A role it was, evidently, unprepared for.
Because it was just a couple of weeks into our budding romance, I felt a sudden surge of pain in my pelvis.
“It’s probably just an easily treatable STI,” a friend reassured me on the phone.
“Everyone gets one at some point. Go to the doctor and get it looked at. But in the meantime, you should probably avoid sex and tell your girlfriend,” she added.
As someone who’s particular about seeing the same female GP, I typically book my appointments days ahead. But with my new squeeze already halfway to Sydney and the possibility of abstinence and an awkward conversation looming, I abandoned protocol and panic-booked with the only available doctor that afternoon.
An hour later, I was detailing my phantom pain to a male GP who looked suspiciously young to have graduated medical school.
“Okay, well there are no female doctors who can look at it today, so would you like me to book you in with one in the morning?” he asked, looking down at a stack of notes in front of him, as though trying to avert my gaze.
“No. I need it looked at right now,” I urged, spontaneously losing all decorum, and beginning to tug at my jeans zipper in desperation for an answer.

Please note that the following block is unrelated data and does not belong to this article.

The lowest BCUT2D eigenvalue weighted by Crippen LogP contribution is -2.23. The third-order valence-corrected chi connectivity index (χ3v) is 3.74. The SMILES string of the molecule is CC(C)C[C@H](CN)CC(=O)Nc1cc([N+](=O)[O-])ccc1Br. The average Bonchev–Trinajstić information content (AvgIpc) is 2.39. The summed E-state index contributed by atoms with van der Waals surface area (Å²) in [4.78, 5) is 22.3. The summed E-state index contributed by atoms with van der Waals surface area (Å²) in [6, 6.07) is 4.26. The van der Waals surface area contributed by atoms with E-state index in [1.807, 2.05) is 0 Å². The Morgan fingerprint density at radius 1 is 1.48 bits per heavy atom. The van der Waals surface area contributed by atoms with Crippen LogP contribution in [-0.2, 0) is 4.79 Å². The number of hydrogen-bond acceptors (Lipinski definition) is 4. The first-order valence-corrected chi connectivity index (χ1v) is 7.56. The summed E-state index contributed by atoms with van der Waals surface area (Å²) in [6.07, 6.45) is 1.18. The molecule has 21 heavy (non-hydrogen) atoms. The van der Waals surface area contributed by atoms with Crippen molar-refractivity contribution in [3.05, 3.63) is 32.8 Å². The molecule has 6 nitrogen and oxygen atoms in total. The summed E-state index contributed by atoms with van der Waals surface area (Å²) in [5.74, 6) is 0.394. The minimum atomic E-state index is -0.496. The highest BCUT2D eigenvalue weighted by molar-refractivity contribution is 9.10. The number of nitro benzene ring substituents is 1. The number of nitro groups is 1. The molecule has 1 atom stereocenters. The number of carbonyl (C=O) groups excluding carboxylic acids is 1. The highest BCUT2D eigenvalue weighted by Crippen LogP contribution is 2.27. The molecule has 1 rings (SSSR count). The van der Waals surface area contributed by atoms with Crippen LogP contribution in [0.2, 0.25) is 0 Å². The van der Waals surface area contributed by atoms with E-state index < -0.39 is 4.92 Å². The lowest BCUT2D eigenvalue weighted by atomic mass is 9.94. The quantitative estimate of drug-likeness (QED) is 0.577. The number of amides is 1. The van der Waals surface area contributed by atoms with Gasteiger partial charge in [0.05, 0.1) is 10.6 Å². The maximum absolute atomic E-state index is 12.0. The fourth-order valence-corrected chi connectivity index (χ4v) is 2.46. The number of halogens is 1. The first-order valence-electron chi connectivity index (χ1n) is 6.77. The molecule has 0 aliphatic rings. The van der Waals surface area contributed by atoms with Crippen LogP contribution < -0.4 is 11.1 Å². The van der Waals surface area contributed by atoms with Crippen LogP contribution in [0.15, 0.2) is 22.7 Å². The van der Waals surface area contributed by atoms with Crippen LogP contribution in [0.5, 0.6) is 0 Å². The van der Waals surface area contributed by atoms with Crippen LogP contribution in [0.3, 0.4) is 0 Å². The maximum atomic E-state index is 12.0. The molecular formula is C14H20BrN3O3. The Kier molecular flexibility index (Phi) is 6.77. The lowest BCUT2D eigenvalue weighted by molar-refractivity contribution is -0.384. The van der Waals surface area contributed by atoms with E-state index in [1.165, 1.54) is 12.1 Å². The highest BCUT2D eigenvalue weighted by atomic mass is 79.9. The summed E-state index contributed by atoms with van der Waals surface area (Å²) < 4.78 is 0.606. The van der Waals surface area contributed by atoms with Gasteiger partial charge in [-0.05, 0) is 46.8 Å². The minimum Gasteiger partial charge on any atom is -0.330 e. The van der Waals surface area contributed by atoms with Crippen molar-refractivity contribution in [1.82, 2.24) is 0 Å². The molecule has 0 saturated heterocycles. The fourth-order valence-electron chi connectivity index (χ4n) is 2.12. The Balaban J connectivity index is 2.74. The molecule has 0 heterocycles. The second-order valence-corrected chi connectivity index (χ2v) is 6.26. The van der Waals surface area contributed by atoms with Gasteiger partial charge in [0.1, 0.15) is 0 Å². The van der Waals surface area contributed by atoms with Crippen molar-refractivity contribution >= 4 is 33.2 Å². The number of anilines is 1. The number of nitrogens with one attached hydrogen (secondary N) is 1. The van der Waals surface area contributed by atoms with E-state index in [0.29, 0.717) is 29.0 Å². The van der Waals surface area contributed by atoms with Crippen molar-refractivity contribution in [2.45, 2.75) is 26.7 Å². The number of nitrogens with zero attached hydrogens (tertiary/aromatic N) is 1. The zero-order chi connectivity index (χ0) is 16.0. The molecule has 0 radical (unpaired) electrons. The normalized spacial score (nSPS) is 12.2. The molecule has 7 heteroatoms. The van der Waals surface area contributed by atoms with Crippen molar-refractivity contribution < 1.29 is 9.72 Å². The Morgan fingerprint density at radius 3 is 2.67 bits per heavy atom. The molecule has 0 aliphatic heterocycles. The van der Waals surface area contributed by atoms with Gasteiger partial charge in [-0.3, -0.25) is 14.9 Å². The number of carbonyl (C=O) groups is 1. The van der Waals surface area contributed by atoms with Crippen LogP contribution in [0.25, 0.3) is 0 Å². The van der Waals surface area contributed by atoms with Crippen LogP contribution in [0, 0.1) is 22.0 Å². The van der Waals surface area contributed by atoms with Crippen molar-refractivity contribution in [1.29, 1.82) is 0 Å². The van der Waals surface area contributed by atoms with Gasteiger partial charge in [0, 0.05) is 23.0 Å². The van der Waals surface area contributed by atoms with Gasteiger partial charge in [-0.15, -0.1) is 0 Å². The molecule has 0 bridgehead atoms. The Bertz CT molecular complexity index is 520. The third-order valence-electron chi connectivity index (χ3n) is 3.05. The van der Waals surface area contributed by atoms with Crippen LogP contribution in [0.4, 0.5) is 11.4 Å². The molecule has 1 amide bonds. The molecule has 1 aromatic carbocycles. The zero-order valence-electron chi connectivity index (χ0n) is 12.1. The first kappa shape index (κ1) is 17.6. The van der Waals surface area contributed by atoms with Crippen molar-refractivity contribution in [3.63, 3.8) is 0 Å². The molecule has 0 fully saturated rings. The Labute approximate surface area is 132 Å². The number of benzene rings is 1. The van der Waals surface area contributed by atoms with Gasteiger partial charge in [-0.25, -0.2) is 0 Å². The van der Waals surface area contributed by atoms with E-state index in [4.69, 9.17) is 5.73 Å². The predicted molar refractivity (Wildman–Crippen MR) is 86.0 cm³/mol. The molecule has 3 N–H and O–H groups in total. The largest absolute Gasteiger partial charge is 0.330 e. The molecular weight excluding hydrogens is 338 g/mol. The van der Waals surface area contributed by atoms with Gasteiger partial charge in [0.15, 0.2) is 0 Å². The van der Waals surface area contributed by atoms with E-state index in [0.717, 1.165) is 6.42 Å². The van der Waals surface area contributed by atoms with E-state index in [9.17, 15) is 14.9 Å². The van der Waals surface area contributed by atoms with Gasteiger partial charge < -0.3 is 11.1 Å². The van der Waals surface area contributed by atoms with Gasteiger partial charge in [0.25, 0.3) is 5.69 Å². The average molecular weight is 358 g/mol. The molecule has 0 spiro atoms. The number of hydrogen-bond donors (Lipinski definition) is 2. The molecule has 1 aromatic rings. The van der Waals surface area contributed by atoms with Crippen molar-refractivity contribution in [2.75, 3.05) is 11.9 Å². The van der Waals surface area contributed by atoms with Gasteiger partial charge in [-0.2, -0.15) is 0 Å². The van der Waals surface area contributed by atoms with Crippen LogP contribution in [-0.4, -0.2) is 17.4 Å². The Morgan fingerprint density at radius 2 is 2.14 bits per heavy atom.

“Uh, okay. Let me duck out and grab a female nurse to be present. You can hop on the bed while I’m go – ah, yes. Do that,” he started, noticing I’d already shamelessly wriggled out of my jeans and lunged onto the bed.
“We’ll run your blood and urine now, but the good news is, this doesn’t appear to be an STI,” he remarked some moments later, from the end of the bed.
“How could that be?!” I protested, recalling a Google search I’d conducted earlier that suggested I had a rare, potentially incurable infection.
“I’m pretty sure you’ve just, uh – ” He paused to clear his throat awkwardly.
“You’ve overstimulated your clitoris. Give the vibrator a rest for a few days, and perhaps find some other things to do with your partner,” he finally finished, appearing relieved to have gotten the words out.
“Are you sure? Can you take another look?” I persisted, throwing off the modesty cloth so he could view my predicament more clearly – any sense of demureness reserved for such an occasion now long gone.
“I’m sure,” he rebutted, pulling the curtain around me abruptly.
He was right.
A few hours after my girlfriend arrived in Sydney, my results came back negative, and after a few days’ rest, my vulva felt back to normal, too.
Though it’s been more than a year since I last saw her, I still think fondly of my first girlfriend and the world of sexual possibility our romance unlocked in me, as well as the lessons I gleaned from it.
Arguably the most important one being, that, as it turns out, I’m not immune to heartbreak. All those movie scenes of women crying into tubs of Ben & Jerry’s while listening to sad songs really are accurate.
Also, queer sex doesn’t have a set endpoint, which is why, as a general rule, you should always stock Gatorade when your long-distance girlfriend is in town.
And that second wave of puberty? It hits hard. So go easy on the vibrator and passion-filled all-nighters – unless you want to have your entire sex life flash before your eyes in a doctor’s office.
This story originally Appeared on Nypost